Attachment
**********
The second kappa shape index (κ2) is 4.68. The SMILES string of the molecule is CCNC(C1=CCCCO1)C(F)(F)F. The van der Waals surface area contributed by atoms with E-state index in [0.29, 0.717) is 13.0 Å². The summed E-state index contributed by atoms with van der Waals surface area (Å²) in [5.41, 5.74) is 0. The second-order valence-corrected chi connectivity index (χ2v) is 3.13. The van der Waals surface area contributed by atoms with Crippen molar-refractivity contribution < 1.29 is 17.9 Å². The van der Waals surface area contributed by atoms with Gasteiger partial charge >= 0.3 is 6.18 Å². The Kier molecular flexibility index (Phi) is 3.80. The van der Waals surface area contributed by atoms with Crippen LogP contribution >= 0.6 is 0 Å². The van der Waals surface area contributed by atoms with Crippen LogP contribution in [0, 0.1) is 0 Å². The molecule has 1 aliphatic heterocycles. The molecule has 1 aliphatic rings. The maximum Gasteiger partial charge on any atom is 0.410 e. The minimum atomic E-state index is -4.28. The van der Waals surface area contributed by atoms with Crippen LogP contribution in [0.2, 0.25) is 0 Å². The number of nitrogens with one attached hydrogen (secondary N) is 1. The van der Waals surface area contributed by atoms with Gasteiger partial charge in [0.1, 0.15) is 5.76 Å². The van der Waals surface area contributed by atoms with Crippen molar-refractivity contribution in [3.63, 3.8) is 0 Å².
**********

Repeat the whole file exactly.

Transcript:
The second kappa shape index (κ2) is 4.68. The SMILES string of the molecule is CCNC(C1=CCCCO1)C(F)(F)F. The van der Waals surface area contributed by atoms with E-state index in [0.29, 0.717) is 13.0 Å². The summed E-state index contributed by atoms with van der Waals surface area (Å²) in [5.41, 5.74) is 0. The second-order valence-corrected chi connectivity index (χ2v) is 3.13. The van der Waals surface area contributed by atoms with Crippen molar-refractivity contribution < 1.29 is 17.9 Å². The van der Waals surface area contributed by atoms with Gasteiger partial charge >= 0.3 is 6.18 Å². The Kier molecular flexibility index (Phi) is 3.80. The van der Waals surface area contributed by atoms with Crippen LogP contribution >= 0.6 is 0 Å². The van der Waals surface area contributed by atoms with Crippen LogP contribution in [0, 0.1) is 0 Å². The molecule has 1 aliphatic heterocycles. The molecule has 1 aliphatic rings. The maximum Gasteiger partial charge on any atom is 0.410 e. The minimum atomic E-state index is -4.28. The van der Waals surface area contributed by atoms with Crippen LogP contribution in [0.2, 0.25) is 0 Å². The number of nitrogens with one attached hydrogen (secondary N) is 1. The van der Waals surface area contributed by atoms with Gasteiger partial charge in [0.1, 0.15) is 5.76 Å². The van der Waals surface area contributed by atoms with Crippen molar-refractivity contribution in [3.63, 3.8) is 0 Å².